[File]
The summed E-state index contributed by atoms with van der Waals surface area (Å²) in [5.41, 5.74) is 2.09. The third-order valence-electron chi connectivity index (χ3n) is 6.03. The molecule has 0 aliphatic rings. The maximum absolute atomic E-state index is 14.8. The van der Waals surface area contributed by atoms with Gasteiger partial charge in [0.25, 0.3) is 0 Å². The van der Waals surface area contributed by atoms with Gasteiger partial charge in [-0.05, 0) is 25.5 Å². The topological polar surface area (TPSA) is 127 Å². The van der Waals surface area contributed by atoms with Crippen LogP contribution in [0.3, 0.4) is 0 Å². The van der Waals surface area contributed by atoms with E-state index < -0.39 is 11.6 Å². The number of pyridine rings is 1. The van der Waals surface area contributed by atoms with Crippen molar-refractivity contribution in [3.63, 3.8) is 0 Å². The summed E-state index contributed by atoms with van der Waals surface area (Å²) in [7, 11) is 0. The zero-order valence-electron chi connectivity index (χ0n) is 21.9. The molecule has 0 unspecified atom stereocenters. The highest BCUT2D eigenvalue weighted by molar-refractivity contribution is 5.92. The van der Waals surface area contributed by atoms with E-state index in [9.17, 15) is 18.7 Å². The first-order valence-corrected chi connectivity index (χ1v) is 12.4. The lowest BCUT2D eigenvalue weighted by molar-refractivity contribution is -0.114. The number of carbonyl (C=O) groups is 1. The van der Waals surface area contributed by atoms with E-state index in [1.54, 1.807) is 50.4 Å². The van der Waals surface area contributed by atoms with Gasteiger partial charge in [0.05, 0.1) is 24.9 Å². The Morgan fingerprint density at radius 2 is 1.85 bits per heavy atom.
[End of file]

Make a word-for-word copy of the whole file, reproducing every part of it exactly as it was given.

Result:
The summed E-state index contributed by atoms with van der Waals surface area (Å²) in [5.41, 5.74) is 2.09. The third-order valence-electron chi connectivity index (χ3n) is 6.03. The molecule has 0 aliphatic rings. The maximum absolute atomic E-state index is 14.8. The van der Waals surface area contributed by atoms with Gasteiger partial charge in [0.25, 0.3) is 0 Å². The van der Waals surface area contributed by atoms with Gasteiger partial charge in [-0.05, 0) is 25.5 Å². The topological polar surface area (TPSA) is 127 Å². The van der Waals surface area contributed by atoms with Crippen LogP contribution in [0.3, 0.4) is 0 Å². The van der Waals surface area contributed by atoms with E-state index < -0.39 is 11.6 Å². The number of pyridine rings is 1. The van der Waals surface area contributed by atoms with Crippen molar-refractivity contribution in [3.63, 3.8) is 0 Å². The summed E-state index contributed by atoms with van der Waals surface area (Å²) in [7, 11) is 0. The zero-order valence-electron chi connectivity index (χ0n) is 21.9. The molecule has 0 unspecified atom stereocenters. The highest BCUT2D eigenvalue weighted by molar-refractivity contribution is 5.92. The van der Waals surface area contributed by atoms with E-state index in [9.17, 15) is 18.7 Å². The first-order valence-corrected chi connectivity index (χ1v) is 12.4. The lowest BCUT2D eigenvalue weighted by molar-refractivity contribution is -0.114. The number of carbonyl (C=O) groups is 1. The van der Waals surface area contributed by atoms with E-state index in [1.54, 1.807) is 50.4 Å². The van der Waals surface area contributed by atoms with Gasteiger partial charge in [0.05, 0.1) is 24.9 Å². The Morgan fingerprint density at radius 2 is 1.85 bits per heavy atom.